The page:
Published on 27-12-2019 Latest update on 10-01-2020

Dockerhero is a local development tool. Out of the box, it should only take a "docker-compose start" to get all your local PHP projects working. Yes, all of them. At the same time.

The OG Setup

A long time ago the developers at the company where I worked at the time were responsible for setting up their own development environments. So each developer had his own laptop, their own prefered OS they were used to and were running the software of their choosing to work on the projects. So for example, someone was using Windows with XAMPP, another one was using PHP with Apache on Ubuntu and someone else was using MacOS with I don't know what piece of server software.

This was all fine until we ran into some issues. We had errors on production that we were unable to reproduce locally because all of the environments were different and no one was running the exact same setup as our production environments.

The first solution

So during my free time I went on a search for a solution. I came across Vagrant and a tool called PuPHPet. I spent some time researching those and made a config that mirrored our production environment and tried it out. Everything worked flawlessly. The first time setup and updating the system was very slow, but it worked. And it kept working for a year or two.

Until certain packages were not available anymore or versions became deprecated, or were not up-2-date yet. I had to hack the config files way to much it felt like duct tape on top of duct tape. And if someone re-installed his development environment, things might just not work anymore because packages might have been removed from the registry.

So we came full circle again and had a local environment that did not match the production environment.

But it was still better than before because at least everyone ran the same setup.

Introducing: Dockerhero

Again, I spent some weekends looking for a different solution and stumbled upon Docker and Docker Compose and managed to get something up and running that was easy to update, stable, very fast to set up and update. For my company I could simply use an override file to override any changes to the default setup if needed.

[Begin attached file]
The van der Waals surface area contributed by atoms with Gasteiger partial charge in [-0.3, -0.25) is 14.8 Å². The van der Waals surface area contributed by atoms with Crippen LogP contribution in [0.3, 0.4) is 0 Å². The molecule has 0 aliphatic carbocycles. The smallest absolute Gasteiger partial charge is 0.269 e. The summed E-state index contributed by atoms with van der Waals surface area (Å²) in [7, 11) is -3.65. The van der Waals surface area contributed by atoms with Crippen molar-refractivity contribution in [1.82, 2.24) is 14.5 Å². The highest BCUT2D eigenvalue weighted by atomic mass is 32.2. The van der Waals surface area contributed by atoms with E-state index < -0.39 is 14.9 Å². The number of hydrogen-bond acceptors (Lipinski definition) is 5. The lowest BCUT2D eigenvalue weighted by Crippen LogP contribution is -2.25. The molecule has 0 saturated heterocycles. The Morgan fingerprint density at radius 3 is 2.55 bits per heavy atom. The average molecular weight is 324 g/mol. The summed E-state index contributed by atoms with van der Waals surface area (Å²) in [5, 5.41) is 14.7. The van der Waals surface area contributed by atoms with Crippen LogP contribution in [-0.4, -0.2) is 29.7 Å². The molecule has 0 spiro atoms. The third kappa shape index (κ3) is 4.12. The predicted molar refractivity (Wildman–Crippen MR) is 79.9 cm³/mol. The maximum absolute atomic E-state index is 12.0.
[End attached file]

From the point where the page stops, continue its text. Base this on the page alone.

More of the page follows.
I added a way to add custom, per project, vhost configuration, created documentation, and made the repo public.

After using it myself for a few weeks I felt confident enough to introduce it to the company. And so far there have not been any issues. Everything just works. If we update our PHP version, I just create a new PHP image and either make it part of the core setup or we use the override file to use the new version.

An added bonus was that I could use a lot of the configuration code to create a Docker image for CI builds and code quality checks.

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About Me

I am a full-stack developer (for some reason full-stack developers are called Unicorns...) from the Netherlands and started programming when I was 12 years old. The first programming language I learned was Visual Basic. I have always loved bringing my thoughts and ideas to the computer screen.

After finishing high school I knew that I wanted to make my living by programming. So I choose an "Application Development" study. When I completed my internship, I started working full-time making websites and web applications. The language I was writing in at the time was ASP Classic.

ASP Classic; however, was quickly overshadowed by PHP and I decided to switch to that programming language instead. In the beginning I was making my own "mini frameworks" for projects I was working on, but quickly switched to CodeIgniter.

Luckily, after a few months, I discovered a framework called Laravel. And up until this day I still use Laravel as my PHP framework of choice. It just gives you so much features out of the box, it becomes trivial to quickly set up a proof-of-concept. And is also powerful and flexible enough to transform that proof-of-concept in a future-proof, stable and secure application.